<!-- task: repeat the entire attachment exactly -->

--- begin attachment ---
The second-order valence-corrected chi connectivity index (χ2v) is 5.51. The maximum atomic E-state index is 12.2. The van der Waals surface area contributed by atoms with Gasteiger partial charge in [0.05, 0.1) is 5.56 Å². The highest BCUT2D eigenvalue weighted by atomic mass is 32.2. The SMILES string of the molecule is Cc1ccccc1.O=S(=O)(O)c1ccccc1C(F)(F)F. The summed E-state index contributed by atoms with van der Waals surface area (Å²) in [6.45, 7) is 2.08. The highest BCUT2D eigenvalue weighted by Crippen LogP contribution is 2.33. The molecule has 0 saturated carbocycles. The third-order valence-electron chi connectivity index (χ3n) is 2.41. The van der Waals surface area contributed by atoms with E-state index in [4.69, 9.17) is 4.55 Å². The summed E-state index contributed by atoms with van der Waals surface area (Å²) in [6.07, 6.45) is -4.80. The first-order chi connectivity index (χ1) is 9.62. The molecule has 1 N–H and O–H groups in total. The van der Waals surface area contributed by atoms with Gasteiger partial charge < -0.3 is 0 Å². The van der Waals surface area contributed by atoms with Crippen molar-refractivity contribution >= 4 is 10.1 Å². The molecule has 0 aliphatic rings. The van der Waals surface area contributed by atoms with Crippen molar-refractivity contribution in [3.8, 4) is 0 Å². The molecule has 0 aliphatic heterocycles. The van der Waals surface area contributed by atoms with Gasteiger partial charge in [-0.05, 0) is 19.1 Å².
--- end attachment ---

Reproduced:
The second-order valence-corrected chi connectivity index (χ2v) is 5.51. The maximum atomic E-state index is 12.2. The van der Waals surface area contributed by atoms with Gasteiger partial charge in [0.05, 0.1) is 5.56 Å². The highest BCUT2D eigenvalue weighted by atomic mass is 32.2. The SMILES string of the molecule is Cc1ccccc1.O=S(=O)(O)c1ccccc1C(F)(F)F. The summed E-state index contributed by atoms with van der Waals surface area (Å²) in [6.45, 7) is 2.08. The highest BCUT2D eigenvalue weighted by Crippen LogP contribution is 2.33. The molecule has 0 saturated carbocycles. The third-order valence-electron chi connectivity index (χ3n) is 2.41. The van der Waals surface area contributed by atoms with E-state index in [4.69, 9.17) is 4.55 Å². The summed E-state index contributed by atoms with van der Waals surface area (Å²) in [6.07, 6.45) is -4.80. The first-order chi connectivity index (χ1) is 9.62. The molecule has 1 N–H and O–H groups in total. The van der Waals surface area contributed by atoms with Gasteiger partial charge < -0.3 is 0 Å². The van der Waals surface area contributed by atoms with Crippen molar-refractivity contribution >= 4 is 10.1 Å². The molecule has 0 aliphatic rings. The van der Waals surface area contributed by atoms with Crippen molar-refractivity contribution in [3.8, 4) is 0 Å². The molecule has 0 aliphatic heterocycles. The van der Waals surface area contributed by atoms with Gasteiger partial charge in [-0.05, 0) is 19.1 Å².